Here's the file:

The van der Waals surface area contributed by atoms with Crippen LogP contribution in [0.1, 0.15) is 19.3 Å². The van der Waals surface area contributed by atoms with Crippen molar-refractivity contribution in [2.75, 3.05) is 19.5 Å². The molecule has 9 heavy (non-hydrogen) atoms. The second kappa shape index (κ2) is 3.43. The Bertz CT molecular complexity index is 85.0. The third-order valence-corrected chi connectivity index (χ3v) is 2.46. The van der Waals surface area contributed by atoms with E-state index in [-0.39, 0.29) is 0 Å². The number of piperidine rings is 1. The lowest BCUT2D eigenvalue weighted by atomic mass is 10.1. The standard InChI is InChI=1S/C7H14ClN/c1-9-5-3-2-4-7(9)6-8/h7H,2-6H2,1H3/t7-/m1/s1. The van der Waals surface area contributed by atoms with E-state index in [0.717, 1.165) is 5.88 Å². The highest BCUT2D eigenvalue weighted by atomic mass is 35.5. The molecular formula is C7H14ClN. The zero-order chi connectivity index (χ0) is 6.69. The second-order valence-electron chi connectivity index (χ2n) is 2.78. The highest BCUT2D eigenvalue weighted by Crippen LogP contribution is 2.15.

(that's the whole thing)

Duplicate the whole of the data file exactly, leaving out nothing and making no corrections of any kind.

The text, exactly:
The van der Waals surface area contributed by atoms with Crippen LogP contribution in [0.1, 0.15) is 19.3 Å². The van der Waals surface area contributed by atoms with Crippen molar-refractivity contribution in [2.75, 3.05) is 19.5 Å². The molecule has 9 heavy (non-hydrogen) atoms. The second kappa shape index (κ2) is 3.43. The Bertz CT molecular complexity index is 85.0. The third-order valence-corrected chi connectivity index (χ3v) is 2.46. The van der Waals surface area contributed by atoms with E-state index in [-0.39, 0.29) is 0 Å². The number of piperidine rings is 1. The lowest BCUT2D eigenvalue weighted by atomic mass is 10.1. The standard InChI is InChI=1S/C7H14ClN/c1-9-5-3-2-4-7(9)6-8/h7H,2-6H2,1H3/t7-/m1/s1. The van der Waals surface area contributed by atoms with E-state index in [0.717, 1.165) is 5.88 Å². The highest BCUT2D eigenvalue weighted by atomic mass is 35.5. The molecular formula is C7H14ClN. The zero-order chi connectivity index (χ0) is 6.69. The second-order valence-electron chi connectivity index (χ2n) is 2.78. The highest BCUT2D eigenvalue weighted by Crippen LogP contribution is 2.15.